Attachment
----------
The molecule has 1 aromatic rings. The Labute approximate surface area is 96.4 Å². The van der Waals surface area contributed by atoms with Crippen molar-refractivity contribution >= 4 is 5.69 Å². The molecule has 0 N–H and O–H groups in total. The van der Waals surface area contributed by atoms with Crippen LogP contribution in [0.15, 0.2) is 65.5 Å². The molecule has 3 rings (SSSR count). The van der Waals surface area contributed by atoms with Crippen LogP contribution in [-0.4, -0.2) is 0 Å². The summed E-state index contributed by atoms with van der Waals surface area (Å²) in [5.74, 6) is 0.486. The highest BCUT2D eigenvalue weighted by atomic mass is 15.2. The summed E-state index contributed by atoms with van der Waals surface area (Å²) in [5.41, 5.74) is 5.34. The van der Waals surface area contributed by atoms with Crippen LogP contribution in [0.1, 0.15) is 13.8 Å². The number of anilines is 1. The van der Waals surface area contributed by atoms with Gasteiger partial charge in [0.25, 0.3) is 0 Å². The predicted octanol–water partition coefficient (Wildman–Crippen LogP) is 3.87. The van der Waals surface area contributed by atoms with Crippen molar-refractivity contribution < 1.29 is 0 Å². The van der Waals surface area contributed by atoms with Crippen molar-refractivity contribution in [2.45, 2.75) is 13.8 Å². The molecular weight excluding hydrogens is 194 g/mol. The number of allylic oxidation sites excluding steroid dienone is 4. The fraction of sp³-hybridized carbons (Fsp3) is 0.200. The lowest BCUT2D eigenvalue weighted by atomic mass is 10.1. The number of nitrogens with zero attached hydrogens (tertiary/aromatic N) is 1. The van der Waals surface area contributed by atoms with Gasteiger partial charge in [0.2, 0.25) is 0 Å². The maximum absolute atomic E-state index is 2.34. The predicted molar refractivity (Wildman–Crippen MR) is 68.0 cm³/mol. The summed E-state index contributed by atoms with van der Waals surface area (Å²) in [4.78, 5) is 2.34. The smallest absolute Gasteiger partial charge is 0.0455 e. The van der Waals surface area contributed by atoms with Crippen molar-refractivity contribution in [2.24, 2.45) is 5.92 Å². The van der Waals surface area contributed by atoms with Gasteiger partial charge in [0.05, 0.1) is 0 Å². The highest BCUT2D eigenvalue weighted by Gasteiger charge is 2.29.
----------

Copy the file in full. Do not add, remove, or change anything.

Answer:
The molecule has 1 aromatic rings. The Labute approximate surface area is 96.4 Å². The van der Waals surface area contributed by atoms with Crippen molar-refractivity contribution >= 4 is 5.69 Å². The molecule has 0 N–H and O–H groups in total. The van der Waals surface area contributed by atoms with Crippen LogP contribution in [0.15, 0.2) is 65.5 Å². The molecule has 3 rings (SSSR count). The van der Waals surface area contributed by atoms with Crippen LogP contribution in [-0.4, -0.2) is 0 Å². The summed E-state index contributed by atoms with van der Waals surface area (Å²) in [5.74, 6) is 0.486. The highest BCUT2D eigenvalue weighted by atomic mass is 15.2. The summed E-state index contributed by atoms with van der Waals surface area (Å²) in [5.41, 5.74) is 5.34. The van der Waals surface area contributed by atoms with Crippen LogP contribution in [0.1, 0.15) is 13.8 Å². The number of anilines is 1. The van der Waals surface area contributed by atoms with Gasteiger partial charge in [0.25, 0.3) is 0 Å². The predicted octanol–water partition coefficient (Wildman–Crippen LogP) is 3.87. The van der Waals surface area contributed by atoms with Crippen molar-refractivity contribution < 1.29 is 0 Å². The van der Waals surface area contributed by atoms with Crippen molar-refractivity contribution in [2.45, 2.75) is 13.8 Å². The molecular weight excluding hydrogens is 194 g/mol. The number of allylic oxidation sites excluding steroid dienone is 4. The fraction of sp³-hybridized carbons (Fsp3) is 0.200. The lowest BCUT2D eigenvalue weighted by atomic mass is 10.1. The number of nitrogens with zero attached hydrogens (tertiary/aromatic N) is 1. The van der Waals surface area contributed by atoms with Gasteiger partial charge in [0.2, 0.25) is 0 Å². The maximum absolute atomic E-state index is 2.34. The predicted molar refractivity (Wildman–Crippen MR) is 68.0 cm³/mol. The summed E-state index contributed by atoms with van der Waals surface area (Å²) in [4.78, 5) is 2.34. The smallest absolute Gasteiger partial charge is 0.0455 e. The van der Waals surface area contributed by atoms with Crippen molar-refractivity contribution in [2.24, 2.45) is 5.92 Å². The van der Waals surface area contributed by atoms with Gasteiger partial charge in [0.05, 0.1) is 0 Å². The highest BCUT2D eigenvalue weighted by Gasteiger charge is 2.29.